There is a damp and bleak air within the hall that houses hundreds of female students at the Dhaka University. The long corridors lead to a row of rooms – each about 22 square metres in size and four seated. Apart from four beds the rooms are equipped with four desks and four closets. Most of the rooms are overcrowded, scantily furnished and damp. Outside, female students laze around at the open space throughout the afternoon some chatting away about the recent fashion and films, some hide themselves within the textbooks, and others chat on their cell phone. Inside the hall, at the far end of the corridor, is the room where about three months ago, a student hanged herself from the ceiling fan. ‘It’s still difficult to walk past that room where Sandhya hung herself,’ says a student. ‘It’s still difficult to deal with the feeling that something that might have subjected her to take away her own life will spare me or so many of us around. When I take a step forward, my body seems to stand still and invade me with these sinking thoughts.’ While University authorities have rested on the recent appointment of four counsellors to help these students- the students and teachers seem to be still reeling in the aftermath of what appears to be the fourth student suicide in about eighteen months at Dhaka University female halls. ‘Even though months have passed by, its still gives me nightmares,’ says a student of Rokeya hall, one of the four female hostels at Dhaka University. The suicides of these girls continue to haunt their room-mates and after every suicide the rooms are usually abandoned and then re-allotted to new students who have no connection with the incidents. ‘That is exactly how life revolves around the suicide incidents in the halls of DU,’ she adds. On April 15 this year, Sandhya Rani Sarker hung herself from a ceiling fan inside her room at the Begum Rokeya Hall. She was a fourth year student of the Institute of Education and Research (IER). ‘She was so bright and wonderful, I do not know where she went wrong,’ says her friend, still disoriented. Sandhya, who hailed from Khulna, was found hanging from the ceiling fan at 2:30pm inside her room No 80 of the extension building of Rokeya hall. According to her friends, the door of the room was locked from inside and the reasons for her death was unknown and till date a mystery. Following her death, on June 25, Zohra Khan Progya, also a resident of Rokeya Hall, committed suicide. She was a second year student of law at the university. She was the daughter of Nazimuddin Khan, a teacher of Berua Alia Madrassah and resident of Azmatpur village in Kaliganj upazila of Gazipur, hall authorities said. Reports suggest that Zohra had a brilliant academic record with GPA 5 in both SSC and HSC examinations. A number of residents of the dormitory said that she was quiet and unassuming and did not exhibit any troubles. They said she used to talk a lot over the cell phone with someone for some days and suspected that she might have a love affair with a Hindu boy and troubles with that affair may have led her to suicide. ‘She returned to the dormitory from home on Saturday and was looking normal and the next morning she was found dead,’ whispers one of the students. The trend of suicides has been alarmingly on the rise specifically among Dhaka University students, the largest and the top public university in the country that houses more than 32,000 students. The impact of such frequent deaths has been felt deeply by the students and staff members. In the past five year, reports suggest that more than 11 students have committed suicide, nine of whom where women. This past month, following the suicide of four Dhaka University students in the Rokeya hall in just one and a half year, the University authorities stepped up to take a much needed and long overdue step – appointing psychiatric consultants to each of the four female dormitories of the university to counsel the students. According to the university vice-chancellor, SMA Faiz, the increasing cases of such suicides among the Dhaka University students, especially female students, had prompted them to appoint psychologists in the dormitories. ‘Considering the gravity of the situation, we needed to take immediate action and appoint psychologists in dormitories,’ said Prof SMA Faiz. ‘Usually any form of appointment requires approval from the University Grants Commission, but in this case we did not wait for the approval. We have already posted advertisement while the commission is working on the approval.’ Nine psychologists will be appointed for five residential halls, two each at Rokeya Hall, Shamsunnahar Hall, Kuwait Maitree Hall, Fazilatunnisa Mujib Hall – and one in Nawab Faizunnisa Hall. Over the past years, for these students, there has been only one psychologist working at the students counselling and guidance centre of the university. Recent steps suggest that there will regular counselling undertaken by peer groups trained by the team of counsellors. The university walls are now pasted with adverts and notices concerning this new initiation that is hoped to reduce the alarming rates of suicides in the recent years. While, this remains to be an issue of much discussion and anticipation, many doubt the effectiveness of such a step. ‘There are many dimensions to counselling,’ says Ferdousi Hannan, professor, department of sociology. ‘For one this sessions need to be effective and each student need to be given separate time and attention. To what extent can peer groups really make a difference in such cases is a major question.’ The environment and ambience of the hall itself has a major role to play in the well-being of these women, adds Hannan. Professor Nazma Shaheen, shares her experience of the first suicide case she handled as a house-tutor of Rokeya Hall of the university. ‘The first suicide case I handled was, most probably, two and a half years ago, during the month of Ramadan. A female student committed suicide by taking Marshal, an insecticide. She was admitted to Dhaka Medical College and Hospital (DMCH). I and the provost rushed there immediately and the doctors said that they wanted to shift her in ventilation. We were trying to arrange everything but by the time I returned, she had died.’ Professor Nazma Shaheen has seen some more deaths like this which have left her upset and disturbed. She points out one of the factors for such occurrences as the way in which a woman is reared since childhood in Bangladeshi society. ‘So far, I observed most of the families rear their female children in a way that their main aim is to get an established or wealthy husband. But there is a lack of proper guidance. Most of the female students don’t know how to handle the relations with their boyfriends; they give away everything and continue to do so before getting betrayed. Finally, they become so emotional that they think their life is finished; they don’t even share their problems with any one, and get into depression and end up committing suicide.’ ‘Most young women in Bangladesh suffer from low self-esteem. From childhood they are brought up in such a way that they become dependent on others,’ says Prof Shaheen Islam of DU psychology department and director of the Students Counselling and Guidance Centre. ‘So, when a relationship breaks, they feel ignored and insignificant. They take desperate action thinking that they have no other purpose in life. Other young people with similar problems often imitate such action leading to a suicidal tendency.’ Mehtab Khanam, professor, department of psychology, University of Dhaka thinks that the majority of the cases involve relationship issues, which seem to affect these students tremendously. She says, ‘One of the major problems with these cases is that they get involved in undefined relationships meaning they seem to confuse their needs. They hardly give any thought as to whether they can actually afford it in the long run. So, on one hand one partner gets deeply involved and the other backs of, it hits them. They cannot seem to accept such betrayal and chose to commit suicide as they see it as the end of their life.’ In August 2007, Sabera Yasmin Papri committed suicide by swallowing sleeping pills in less than two months after another suicide incident. She was a third year student of the Institute of Fine Art and a resident of room no 112 of Bangladesh-Kuwait Maitree Hall, who died at Dhaka Medical College Hospital. According to the provost of the dormitory, Professor Tahmina Akter, she had found out from her friends that Papri had phoned one of her friends from the Bangladesh University of Engineering and Technology (BUET) campus at around 1:30pm, requesting her to save her life as she had swallowed more than 50 sleeping pills. Following this phone call, her friends rushed her to the hospital, where her stomach was washed, a few minutes after which she died. According to her friends, Papri was in love with an MBA marketing student of the university and their relationship was getting bad for a few days. The incidents leave a detrimental impact on the other residents of the hall. The friends and neighbours fail to believe that their friends have taken their own lives. Dipa, a friend of Sandhya Rani Sarker, said Shandhya died the day after Pahela Boishakh, ‘she wore a saree on April 14 and looked happy all day during the celebration, it was so shocking for us when we heard she was no more the very next day.’ There is also the problem of adjusting to a new environment; as the residents of halls do not belong to the city, they find it very strange here and fail to adjust. At home they are under strict monitoring, which is not possible here, so they do whatever they want and get into trouble, points out a house tutor. Getting into wired relationships is seen as a major reason of girl’s suffering from depression. ‘Since the girls stay away from their families they do not get proper guidance, they end up having wired relationships, like Hindu girl with Muslim boy, rich with poor, young with old, and then start having problems in their families, and finding nowhere to go they become frustrated and commit suicide,’ says Mosammet Asma Jahan, part-time house tutor, Rokeya hall, DU. While majority of the cases, do point towards failure in relationships and being cheated by boyfriends as one of the prime reason for such suicide incidents, many also point towards the setting of the halls and the University itself. Over the years, there have been countless cases, where students had committed suicide due to academic reasons, financial problems and often unknown depression. For some, a part of the reason comes from the fact that being a student of Dhaka University means that the students take up their academic achievement way seriously. ‘Being a part of the top university means that you are one of the thousands who had strived to be a part of it and when you fail to live up to the expectations and standards its depressing,’ says a student of Department of Economics. On June 4, a Masters student of Economics Antu hanged herself in their residence in Paribagh after she failed to get a first class for four marks. ‘She had been extremely depressed over this issue and repeatedly mentioned how we would never understand why it meant so much to her.’ Sometimes, financial problems also lead the students towards frustration. Khadija, a resident of Rokeya hall hung herself supposedly because of financial crisis. She had an affair with a private university student; her family did not accept it and stopped supporting her financially. She then started doing tuitions. For some reason she could not continue her job and was suffering from financial problems. It is suspected that money-crisis led her towards frustration and committing suicide. ‘The setting of the university halls is also an important factor. The halls need to be improved environment and hygiene is a major issue to be considered,’ says Ferdous Hannan. There are also stringent rules in the halls. The gates open at 6 am and close at 9.30 at most. If someone has to come late, she needs to have late permission, if someone wants to stay out she needs to inform beforehand, but it is not very effective as there are too many students in the halls. The house tutors time to time counsel the students if they find them upset or see anything wrong. They have observed that the group counselling has not been very fruitful as it does not reach the students on an individual level. Recently, they have brought in Prof Sadeka Halim, Dr Mehtab Khanam, Dr Shaheen Islam (counsellor) and many more to have discussions with the students. Most of the suicides seem to have taken place in Rokeya hall. Being the largest one with around 1500 students this hall has more risk of such mishaps than other halls. Though according to other hall’s residents this is the hall with all facilities; there are single beds, attached baths and individual lockers, students of this hall has a greater tendency to commit suicide. ‘Maybe it is because of the influences of other suicide incidents that happened around them,’ says a tutor of Moitree Hall. ‘The mental wellbeing of these students can be greatly ensured through the improvements made in the hall and identifying the problems that they go through- independent lifestyle, politics, academic pressure, family problems and much more,’ says Hannan. Many feel that the sudden freedom that these women get is also a major factor. It is understood that the innocent village girls struggle to cope with the city life here, sometimes get entangled in problems, make mistakes and do not share and this in turn push them to harm themselves at the end of the day. ‘Communicating, with friends and family no matter where you live is very important,’ says a student. The students also think that it is important to have control over your desires. Imu a resident of Shamsunnahar hall said, ‘Friendship is something that can help you out of all sorts of trouble. If we see any of our friends upset, we’ll make her smile by hook or crook, but those who stay aloof, cannot really fight with the odds around here.’ Dipa said, ‘A father whose daughter committed suicide after being pregnant wrote a letter to us saying that her daughter could have shared that with her parents, because she meant a lot to them, but his daughter did not dare to share her mistake since she thought she made the ultimate mistake of her life. Her father also suggested us not to do any of the stuff like his daughter did.’ Whatever the issues maybe, the situation calls for desperate help. While counselling is a step forward to improving the situation there is also a need for proper examination, individual attention given in making psychological well-being a part of the over all system.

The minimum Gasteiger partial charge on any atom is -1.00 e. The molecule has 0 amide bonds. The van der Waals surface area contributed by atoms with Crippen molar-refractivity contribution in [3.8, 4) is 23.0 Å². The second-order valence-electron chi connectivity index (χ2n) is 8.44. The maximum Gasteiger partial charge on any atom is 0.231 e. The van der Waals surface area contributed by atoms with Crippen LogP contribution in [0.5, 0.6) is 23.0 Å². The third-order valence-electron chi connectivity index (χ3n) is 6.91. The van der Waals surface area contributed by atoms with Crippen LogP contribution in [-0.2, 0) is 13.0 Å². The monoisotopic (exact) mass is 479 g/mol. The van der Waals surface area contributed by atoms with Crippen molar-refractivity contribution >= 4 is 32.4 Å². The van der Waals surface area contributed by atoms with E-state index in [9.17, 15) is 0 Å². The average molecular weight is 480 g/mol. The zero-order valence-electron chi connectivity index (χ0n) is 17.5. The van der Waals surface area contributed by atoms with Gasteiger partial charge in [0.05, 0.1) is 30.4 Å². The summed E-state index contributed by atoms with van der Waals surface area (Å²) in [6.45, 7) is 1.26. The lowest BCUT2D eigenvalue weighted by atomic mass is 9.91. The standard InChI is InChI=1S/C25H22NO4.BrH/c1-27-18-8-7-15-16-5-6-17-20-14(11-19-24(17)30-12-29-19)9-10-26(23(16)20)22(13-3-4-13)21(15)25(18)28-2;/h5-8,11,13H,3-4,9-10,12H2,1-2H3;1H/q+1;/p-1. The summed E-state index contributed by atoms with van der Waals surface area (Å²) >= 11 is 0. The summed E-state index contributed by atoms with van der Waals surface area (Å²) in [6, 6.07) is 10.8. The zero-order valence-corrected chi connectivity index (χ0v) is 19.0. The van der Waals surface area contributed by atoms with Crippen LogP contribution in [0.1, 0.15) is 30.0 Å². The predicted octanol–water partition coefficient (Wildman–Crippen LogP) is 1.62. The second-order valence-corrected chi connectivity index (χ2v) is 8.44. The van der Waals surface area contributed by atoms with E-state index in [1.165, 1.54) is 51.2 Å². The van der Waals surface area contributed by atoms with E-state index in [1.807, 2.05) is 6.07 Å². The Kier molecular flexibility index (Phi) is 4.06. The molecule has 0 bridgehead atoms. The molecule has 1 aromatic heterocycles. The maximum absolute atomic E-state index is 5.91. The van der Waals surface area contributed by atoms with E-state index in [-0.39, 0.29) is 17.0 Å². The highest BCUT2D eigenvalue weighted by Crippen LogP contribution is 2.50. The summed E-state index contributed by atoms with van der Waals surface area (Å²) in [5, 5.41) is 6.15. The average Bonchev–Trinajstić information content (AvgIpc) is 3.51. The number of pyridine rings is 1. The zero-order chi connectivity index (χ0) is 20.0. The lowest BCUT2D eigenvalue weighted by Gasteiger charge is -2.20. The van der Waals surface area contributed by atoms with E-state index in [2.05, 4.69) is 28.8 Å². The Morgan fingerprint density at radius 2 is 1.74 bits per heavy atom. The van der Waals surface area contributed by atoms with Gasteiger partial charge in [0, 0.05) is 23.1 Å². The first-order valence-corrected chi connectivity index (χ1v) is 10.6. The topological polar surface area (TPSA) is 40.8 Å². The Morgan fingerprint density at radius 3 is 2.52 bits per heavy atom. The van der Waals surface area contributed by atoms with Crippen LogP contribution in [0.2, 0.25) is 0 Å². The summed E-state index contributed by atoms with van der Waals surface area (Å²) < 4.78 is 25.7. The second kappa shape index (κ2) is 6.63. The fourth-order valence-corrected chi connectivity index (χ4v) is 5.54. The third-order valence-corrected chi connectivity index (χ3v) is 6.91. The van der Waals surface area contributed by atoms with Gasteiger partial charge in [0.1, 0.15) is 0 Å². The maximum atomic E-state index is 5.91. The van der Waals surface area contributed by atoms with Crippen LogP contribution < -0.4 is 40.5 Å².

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And the bells ring on, in my feet